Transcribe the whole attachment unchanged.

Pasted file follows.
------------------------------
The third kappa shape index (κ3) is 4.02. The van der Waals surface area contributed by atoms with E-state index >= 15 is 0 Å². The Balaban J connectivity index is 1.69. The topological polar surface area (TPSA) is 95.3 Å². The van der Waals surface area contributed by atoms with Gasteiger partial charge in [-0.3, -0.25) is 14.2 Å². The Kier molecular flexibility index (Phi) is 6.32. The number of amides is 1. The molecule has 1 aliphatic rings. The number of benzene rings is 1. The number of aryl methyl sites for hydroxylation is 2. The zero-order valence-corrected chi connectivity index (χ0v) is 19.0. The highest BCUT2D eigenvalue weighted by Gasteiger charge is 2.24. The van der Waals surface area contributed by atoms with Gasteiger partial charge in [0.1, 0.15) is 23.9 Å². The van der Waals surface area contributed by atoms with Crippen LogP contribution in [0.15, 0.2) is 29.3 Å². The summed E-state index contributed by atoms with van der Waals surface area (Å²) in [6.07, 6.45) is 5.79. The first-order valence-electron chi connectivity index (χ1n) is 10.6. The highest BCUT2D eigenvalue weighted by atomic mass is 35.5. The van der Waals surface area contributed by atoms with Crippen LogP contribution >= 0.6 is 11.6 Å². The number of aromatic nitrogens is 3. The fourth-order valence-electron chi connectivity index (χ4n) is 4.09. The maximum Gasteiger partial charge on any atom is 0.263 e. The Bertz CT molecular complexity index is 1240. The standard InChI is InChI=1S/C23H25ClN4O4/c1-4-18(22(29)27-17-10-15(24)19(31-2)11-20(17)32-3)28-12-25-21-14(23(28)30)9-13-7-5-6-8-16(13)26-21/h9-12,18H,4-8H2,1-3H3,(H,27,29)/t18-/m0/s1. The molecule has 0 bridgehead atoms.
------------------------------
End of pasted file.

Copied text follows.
The third kappa shape index (κ3) is 4.02. The van der Waals surface area contributed by atoms with E-state index >= 15 is 0 Å². The Balaban J connectivity index is 1.69. The topological polar surface area (TPSA) is 95.3 Å². The van der Waals surface area contributed by atoms with Gasteiger partial charge in [-0.3, -0.25) is 14.2 Å². The Kier molecular flexibility index (Phi) is 6.32. The number of amides is 1. The molecule has 1 aliphatic rings. The number of benzene rings is 1. The number of aryl methyl sites for hydroxylation is 2. The zero-order valence-corrected chi connectivity index (χ0v) is 19.0. The highest BCUT2D eigenvalue weighted by Gasteiger charge is 2.24. The van der Waals surface area contributed by atoms with Gasteiger partial charge in [0.1, 0.15) is 23.9 Å². The van der Waals surface area contributed by atoms with Crippen LogP contribution in [0.15, 0.2) is 29.3 Å². The summed E-state index contributed by atoms with van der Waals surface area (Å²) in [6.07, 6.45) is 5.79. The first-order valence-electron chi connectivity index (χ1n) is 10.6. The highest BCUT2D eigenvalue weighted by atomic mass is 35.5. The van der Waals surface area contributed by atoms with Crippen LogP contribution >= 0.6 is 11.6 Å². The number of aromatic nitrogens is 3. The fourth-order valence-electron chi connectivity index (χ4n) is 4.09. The maximum Gasteiger partial charge on any atom is 0.263 e. The Bertz CT molecular complexity index is 1240. The standard InChI is InChI=1S/C23H25ClN4O4/c1-4-18(22(29)27-17-10-15(24)19(31-2)11-20(17)32-3)28-12-25-21-14(23(28)30)9-13-7-5-6-8-16(13)26-21/h9-12,18H,4-8H2,1-3H3,(H,27,29)/t18-/m0/s1. The molecule has 0 bridgehead atoms.